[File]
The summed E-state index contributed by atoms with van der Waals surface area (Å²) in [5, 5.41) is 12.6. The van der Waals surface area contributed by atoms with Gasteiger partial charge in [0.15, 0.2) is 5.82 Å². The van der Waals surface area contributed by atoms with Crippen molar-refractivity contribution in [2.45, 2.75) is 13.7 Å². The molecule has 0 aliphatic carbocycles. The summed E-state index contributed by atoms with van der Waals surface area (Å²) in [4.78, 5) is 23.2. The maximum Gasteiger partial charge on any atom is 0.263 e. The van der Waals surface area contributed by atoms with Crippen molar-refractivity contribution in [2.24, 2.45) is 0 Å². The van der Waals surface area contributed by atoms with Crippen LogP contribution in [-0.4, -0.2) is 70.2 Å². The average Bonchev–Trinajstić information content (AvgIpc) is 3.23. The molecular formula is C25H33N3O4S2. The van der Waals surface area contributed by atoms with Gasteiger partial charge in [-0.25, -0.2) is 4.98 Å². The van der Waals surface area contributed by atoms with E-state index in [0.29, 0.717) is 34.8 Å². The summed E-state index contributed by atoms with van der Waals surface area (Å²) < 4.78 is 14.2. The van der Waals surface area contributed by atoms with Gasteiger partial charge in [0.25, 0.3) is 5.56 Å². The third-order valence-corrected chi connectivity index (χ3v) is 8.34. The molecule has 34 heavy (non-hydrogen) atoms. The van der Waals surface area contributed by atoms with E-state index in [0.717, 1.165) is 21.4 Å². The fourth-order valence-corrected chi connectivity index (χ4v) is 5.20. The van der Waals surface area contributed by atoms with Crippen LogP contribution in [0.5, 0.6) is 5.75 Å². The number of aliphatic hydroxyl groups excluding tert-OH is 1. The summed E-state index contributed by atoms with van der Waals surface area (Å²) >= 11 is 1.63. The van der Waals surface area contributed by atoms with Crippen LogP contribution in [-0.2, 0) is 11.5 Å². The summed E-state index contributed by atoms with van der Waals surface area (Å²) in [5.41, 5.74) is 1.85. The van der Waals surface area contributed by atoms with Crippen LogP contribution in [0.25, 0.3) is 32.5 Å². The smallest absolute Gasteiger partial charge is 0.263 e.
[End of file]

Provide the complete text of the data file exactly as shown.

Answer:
The summed E-state index contributed by atoms with van der Waals surface area (Å²) in [5, 5.41) is 12.6. The van der Waals surface area contributed by atoms with Gasteiger partial charge in [0.15, 0.2) is 5.82 Å². The van der Waals surface area contributed by atoms with Crippen molar-refractivity contribution in [2.45, 2.75) is 13.7 Å². The molecule has 0 aliphatic carbocycles. The summed E-state index contributed by atoms with van der Waals surface area (Å²) in [4.78, 5) is 23.2. The maximum Gasteiger partial charge on any atom is 0.263 e. The van der Waals surface area contributed by atoms with Crippen molar-refractivity contribution in [2.24, 2.45) is 0 Å². The van der Waals surface area contributed by atoms with Crippen LogP contribution in [-0.4, -0.2) is 70.2 Å². The average Bonchev–Trinajstić information content (AvgIpc) is 3.23. The molecular formula is C25H33N3O4S2. The van der Waals surface area contributed by atoms with Gasteiger partial charge in [-0.25, -0.2) is 4.98 Å². The van der Waals surface area contributed by atoms with E-state index in [0.29, 0.717) is 34.8 Å². The summed E-state index contributed by atoms with van der Waals surface area (Å²) < 4.78 is 14.2. The van der Waals surface area contributed by atoms with Gasteiger partial charge in [0.25, 0.3) is 5.56 Å². The third-order valence-corrected chi connectivity index (χ3v) is 8.34. The molecule has 34 heavy (non-hydrogen) atoms. The van der Waals surface area contributed by atoms with E-state index in [0.717, 1.165) is 21.4 Å². The fourth-order valence-corrected chi connectivity index (χ4v) is 5.20. The van der Waals surface area contributed by atoms with Crippen LogP contribution in [0.5, 0.6) is 5.75 Å². The number of aliphatic hydroxyl groups excluding tert-OH is 1. The summed E-state index contributed by atoms with van der Waals surface area (Å²) >= 11 is 1.63. The van der Waals surface area contributed by atoms with Crippen LogP contribution in [-0.2, 0) is 11.5 Å². The summed E-state index contributed by atoms with van der Waals surface area (Å²) in [5.41, 5.74) is 1.85. The van der Waals surface area contributed by atoms with Crippen LogP contribution in [0.25, 0.3) is 32.5 Å². The smallest absolute Gasteiger partial charge is 0.263 e.